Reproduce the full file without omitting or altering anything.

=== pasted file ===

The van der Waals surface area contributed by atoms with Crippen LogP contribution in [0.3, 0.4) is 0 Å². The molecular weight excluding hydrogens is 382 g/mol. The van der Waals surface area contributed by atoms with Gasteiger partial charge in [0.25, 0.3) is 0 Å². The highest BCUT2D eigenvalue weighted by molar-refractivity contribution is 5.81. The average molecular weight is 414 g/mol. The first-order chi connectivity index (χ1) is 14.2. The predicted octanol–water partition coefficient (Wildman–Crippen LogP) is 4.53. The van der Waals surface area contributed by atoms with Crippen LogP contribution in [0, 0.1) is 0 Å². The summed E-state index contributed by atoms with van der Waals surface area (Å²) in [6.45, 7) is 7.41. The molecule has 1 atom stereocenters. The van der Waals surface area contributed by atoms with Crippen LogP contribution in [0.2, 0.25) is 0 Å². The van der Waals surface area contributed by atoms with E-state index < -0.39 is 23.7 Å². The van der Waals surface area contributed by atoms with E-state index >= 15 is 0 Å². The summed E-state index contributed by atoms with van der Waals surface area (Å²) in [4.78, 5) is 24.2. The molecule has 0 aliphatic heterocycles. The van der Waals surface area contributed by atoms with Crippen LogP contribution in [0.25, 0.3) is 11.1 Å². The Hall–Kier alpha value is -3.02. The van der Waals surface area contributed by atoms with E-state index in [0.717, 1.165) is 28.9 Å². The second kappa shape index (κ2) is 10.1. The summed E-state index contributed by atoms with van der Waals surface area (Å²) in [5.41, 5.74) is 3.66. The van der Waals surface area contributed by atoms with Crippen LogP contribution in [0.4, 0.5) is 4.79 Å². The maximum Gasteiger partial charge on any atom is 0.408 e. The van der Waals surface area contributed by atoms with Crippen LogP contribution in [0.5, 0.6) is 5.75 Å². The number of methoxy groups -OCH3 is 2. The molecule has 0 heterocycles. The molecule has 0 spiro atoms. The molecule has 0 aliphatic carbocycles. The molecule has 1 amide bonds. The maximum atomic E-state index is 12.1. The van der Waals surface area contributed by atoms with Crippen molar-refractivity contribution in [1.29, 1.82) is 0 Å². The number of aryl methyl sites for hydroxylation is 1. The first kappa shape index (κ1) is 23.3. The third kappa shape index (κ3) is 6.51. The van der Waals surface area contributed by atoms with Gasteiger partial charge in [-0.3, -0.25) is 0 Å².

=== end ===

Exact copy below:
The van der Waals surface area contributed by atoms with Crippen LogP contribution in [0.3, 0.4) is 0 Å². The molecular weight excluding hydrogens is 382 g/mol. The van der Waals surface area contributed by atoms with Gasteiger partial charge in [0.25, 0.3) is 0 Å². The highest BCUT2D eigenvalue weighted by molar-refractivity contribution is 5.81. The average molecular weight is 414 g/mol. The first-order chi connectivity index (χ1) is 14.2. The predicted octanol–water partition coefficient (Wildman–Crippen LogP) is 4.53. The van der Waals surface area contributed by atoms with Crippen LogP contribution in [0, 0.1) is 0 Å². The summed E-state index contributed by atoms with van der Waals surface area (Å²) in [6.45, 7) is 7.41. The molecule has 1 atom stereocenters. The van der Waals surface area contributed by atoms with Crippen LogP contribution in [0.2, 0.25) is 0 Å². The van der Waals surface area contributed by atoms with E-state index < -0.39 is 23.7 Å². The van der Waals surface area contributed by atoms with E-state index >= 15 is 0 Å². The summed E-state index contributed by atoms with van der Waals surface area (Å²) in [4.78, 5) is 24.2. The molecule has 0 aliphatic heterocycles. The van der Waals surface area contributed by atoms with Crippen LogP contribution in [0.25, 0.3) is 11.1 Å². The Hall–Kier alpha value is -3.02. The van der Waals surface area contributed by atoms with E-state index in [0.717, 1.165) is 28.9 Å². The second kappa shape index (κ2) is 10.1. The summed E-state index contributed by atoms with van der Waals surface area (Å²) in [5.41, 5.74) is 3.66. The van der Waals surface area contributed by atoms with Crippen LogP contribution in [0.4, 0.5) is 4.79 Å². The maximum Gasteiger partial charge on any atom is 0.408 e. The van der Waals surface area contributed by atoms with Crippen LogP contribution in [0.5, 0.6) is 5.75 Å². The number of methoxy groups -OCH3 is 2. The molecule has 0 heterocycles. The molecule has 0 spiro atoms. The molecule has 0 aliphatic carbocycles. The molecule has 1 amide bonds. The maximum atomic E-state index is 12.1. The van der Waals surface area contributed by atoms with Crippen molar-refractivity contribution in [1.29, 1.82) is 0 Å². The number of aryl methyl sites for hydroxylation is 1. The first kappa shape index (κ1) is 23.3. The third kappa shape index (κ3) is 6.51. The van der Waals surface area contributed by atoms with Gasteiger partial charge in [-0.3, -0.25) is 0 Å².